Beeson v. Kelran Constructors, Inc.

Annotate this Case

608 P.2d 369 (1979)

Gloria A. BEESON, Plaintiff-Appellant, v. KELRAN CONSTRUCTORS, INC., a Colorado Corporation, and Wayne Lee Deal, Defendants-Appellees.

No. 78-809.

Colorado Court of Appeals, Div. I.

December 28, 1979.

Rehearing Denied January 24, 1980.

Certiorari Denied March 24, 1980.

*370 John H. Williamson, Lakewood, for plaintiff-appellant.

Littell, Everstine & Dickinson, Gilbert A. Dickinson, Richard L. Everstine, Denver, for defendant-appellee Kelran Constructors, Inc.

Burnett, Horan & Hilgers, Myron H. Burnett, Denver, for defendant-appellee Wayne Lee Deal.


Plaintiff, Mrs. Beeson, brought this action to recover damages for the death of her husband which resulted from his being hit by a car driven by defendant, Wayne Deal, who was an employee of defendant Kelran Constructors. The trial court granted summary judgment in favor of Kelran, and, following a trial to a jury, entered a directed verdict and judgment in favor of Deal at the close of plaintiff's case. Plaintiff appeals both judgments. We affirm as to Kelran and reverse as to Deal.

The following facts are undisputed. Harold Biddle was the supervisor of a crew consisting of the decedent, defendant Deal, and two others, who were employed by Kelran to install a pipeline near Keystone, Colorado. Kelran's headquarters are in Lakewood, Colorado. All five of the men resided in Denver. However, one of the men camped near the project, and the other four commuted to and from Denver daily. Deal drove his own small pickup truck, paying for his own gasoline and other car expenses. Biddle drove a Kelran owned truck, taking Beeson and the other man as passengers.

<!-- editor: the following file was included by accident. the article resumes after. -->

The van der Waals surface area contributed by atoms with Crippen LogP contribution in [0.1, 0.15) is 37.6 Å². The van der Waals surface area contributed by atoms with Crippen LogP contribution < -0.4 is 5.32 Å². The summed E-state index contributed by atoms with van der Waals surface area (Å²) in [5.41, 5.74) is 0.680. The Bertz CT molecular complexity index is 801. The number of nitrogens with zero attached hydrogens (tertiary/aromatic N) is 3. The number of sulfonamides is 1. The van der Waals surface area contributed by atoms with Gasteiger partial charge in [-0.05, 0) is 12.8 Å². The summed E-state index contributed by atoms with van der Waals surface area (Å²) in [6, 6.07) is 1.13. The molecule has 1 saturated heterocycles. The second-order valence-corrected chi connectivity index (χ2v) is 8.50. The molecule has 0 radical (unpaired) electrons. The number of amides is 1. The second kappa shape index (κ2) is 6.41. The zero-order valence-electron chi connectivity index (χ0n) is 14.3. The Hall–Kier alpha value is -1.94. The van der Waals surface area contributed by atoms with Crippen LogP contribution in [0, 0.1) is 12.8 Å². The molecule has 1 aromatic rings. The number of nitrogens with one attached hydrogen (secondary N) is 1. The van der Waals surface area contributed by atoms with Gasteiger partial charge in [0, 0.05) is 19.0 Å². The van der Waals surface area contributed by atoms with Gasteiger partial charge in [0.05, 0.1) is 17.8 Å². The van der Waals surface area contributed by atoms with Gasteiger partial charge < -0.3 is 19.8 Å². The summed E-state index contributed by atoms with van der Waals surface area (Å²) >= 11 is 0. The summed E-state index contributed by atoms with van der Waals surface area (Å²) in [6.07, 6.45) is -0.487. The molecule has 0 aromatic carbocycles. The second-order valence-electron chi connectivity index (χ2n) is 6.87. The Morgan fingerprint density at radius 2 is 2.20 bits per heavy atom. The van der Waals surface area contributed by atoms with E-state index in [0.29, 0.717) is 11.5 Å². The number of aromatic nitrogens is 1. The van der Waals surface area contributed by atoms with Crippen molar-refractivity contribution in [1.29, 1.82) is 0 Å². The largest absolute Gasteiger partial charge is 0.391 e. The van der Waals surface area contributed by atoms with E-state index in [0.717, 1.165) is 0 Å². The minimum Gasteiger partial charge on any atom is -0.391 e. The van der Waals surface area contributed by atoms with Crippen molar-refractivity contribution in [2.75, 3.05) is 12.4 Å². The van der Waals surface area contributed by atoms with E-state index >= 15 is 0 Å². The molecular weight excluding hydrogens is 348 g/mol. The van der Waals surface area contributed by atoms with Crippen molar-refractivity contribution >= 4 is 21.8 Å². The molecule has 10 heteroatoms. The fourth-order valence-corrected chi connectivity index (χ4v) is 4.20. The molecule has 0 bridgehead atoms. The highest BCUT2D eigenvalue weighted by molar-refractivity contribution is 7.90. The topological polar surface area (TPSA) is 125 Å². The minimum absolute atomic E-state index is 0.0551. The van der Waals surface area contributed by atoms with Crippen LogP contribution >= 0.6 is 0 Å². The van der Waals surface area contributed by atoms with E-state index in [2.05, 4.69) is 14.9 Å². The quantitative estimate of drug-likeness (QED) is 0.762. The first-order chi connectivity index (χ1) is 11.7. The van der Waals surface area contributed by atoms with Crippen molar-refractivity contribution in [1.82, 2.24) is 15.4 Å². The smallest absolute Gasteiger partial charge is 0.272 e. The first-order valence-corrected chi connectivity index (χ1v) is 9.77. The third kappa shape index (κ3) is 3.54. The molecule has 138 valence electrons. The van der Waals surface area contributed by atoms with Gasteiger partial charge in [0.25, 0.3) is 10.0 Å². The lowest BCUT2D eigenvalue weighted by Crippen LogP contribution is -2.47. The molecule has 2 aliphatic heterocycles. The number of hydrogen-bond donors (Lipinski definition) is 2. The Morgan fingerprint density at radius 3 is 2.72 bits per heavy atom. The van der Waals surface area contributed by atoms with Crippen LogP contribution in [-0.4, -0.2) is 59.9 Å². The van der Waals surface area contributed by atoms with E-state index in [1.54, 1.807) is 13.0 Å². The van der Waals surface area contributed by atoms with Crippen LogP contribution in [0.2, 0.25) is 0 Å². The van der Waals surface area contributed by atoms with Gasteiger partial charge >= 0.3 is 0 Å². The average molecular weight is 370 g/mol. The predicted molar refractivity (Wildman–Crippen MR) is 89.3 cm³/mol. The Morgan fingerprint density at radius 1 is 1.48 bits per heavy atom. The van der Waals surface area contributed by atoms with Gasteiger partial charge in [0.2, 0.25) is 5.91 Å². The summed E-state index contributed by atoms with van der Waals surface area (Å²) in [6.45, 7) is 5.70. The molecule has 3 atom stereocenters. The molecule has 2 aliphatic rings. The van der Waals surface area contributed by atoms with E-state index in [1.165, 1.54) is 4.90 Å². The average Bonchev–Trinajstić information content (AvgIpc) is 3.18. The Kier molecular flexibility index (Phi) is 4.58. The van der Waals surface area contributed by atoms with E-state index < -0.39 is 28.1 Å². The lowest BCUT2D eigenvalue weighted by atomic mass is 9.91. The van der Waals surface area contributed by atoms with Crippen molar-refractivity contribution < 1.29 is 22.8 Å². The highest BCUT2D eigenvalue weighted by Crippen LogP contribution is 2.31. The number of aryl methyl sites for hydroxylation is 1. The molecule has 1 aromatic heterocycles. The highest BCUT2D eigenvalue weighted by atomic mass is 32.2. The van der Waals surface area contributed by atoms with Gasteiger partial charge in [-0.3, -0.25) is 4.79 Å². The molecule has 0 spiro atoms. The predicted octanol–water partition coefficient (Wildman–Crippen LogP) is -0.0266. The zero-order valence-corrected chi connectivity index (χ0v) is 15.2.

On July 22, 1976, the crew worked their regular 8:00 a. m. to 4:30 p. m. shift. At quitting time a nearby property owner, for *371 whom they had done a favor, gave the crew a case of beer, which they consumed. They then went to a nearby tavern and between them drank three or four pitchers of beer.

At approximately 8:15 p. m., the four commuters started back to Denver over Loveland Pass. Biddle was driving the Kelran pickup with Beeson and another crew member as passengers. Deal drove alone in his vehicle. The Kelran pickup arrived at the top of Loveland Pass before Deal. When they were approaching the summit, the three men decided to "moon" Deal. Biddle parked the pickup to the side of the road, and the three men got out of the truck and ran into the highway at the top of the pass, where they pulled down their pants and bent over, exposing their buttocks. A short time later, Deal's pickup truck struck and killed Beeson. The accident occurred at 8:30 p. m., which was just at sunset.


Plaintiff asserts that Kelran is liable under the doctrine of respondeat superior, on the ground that Deal and Biddle were acting within the scope of their employment while driving to and from the job site. We disagree.

The general rule, applicable to Deal, is that "`an employee traveling from his place at work to his home or other personal destination, after completing his day's work, cannot ordinarily be regarded as acting in the scope of his employment so as to charge the employer for the employee's negligence in the operation of the latter's own car.'" Balise v. Underwood, 71 Wash. 2d 331, 428 P.2d 573 (1967); see Comstock v. Bivens, 78 Colo. 107, 239 P. 869 (1925); Annot., 52 A.L.R.2d 287 (1953). However, the rule has many exceptions. Balise, supra.

Plaintiff contends that an exception exists here because the employees were paid a premium of 75 cents an hour for working at a remote site. While the payment to the employee of traveling expenses to and from work by the employer may raise an inference that, while so traveling, the employee is within the scope of employment, see Eby Construction Co. v. Industrial Commission, 151 Colo. 320, 377 P.2d 745 (1962), the facts of this case do not warrant such an inference.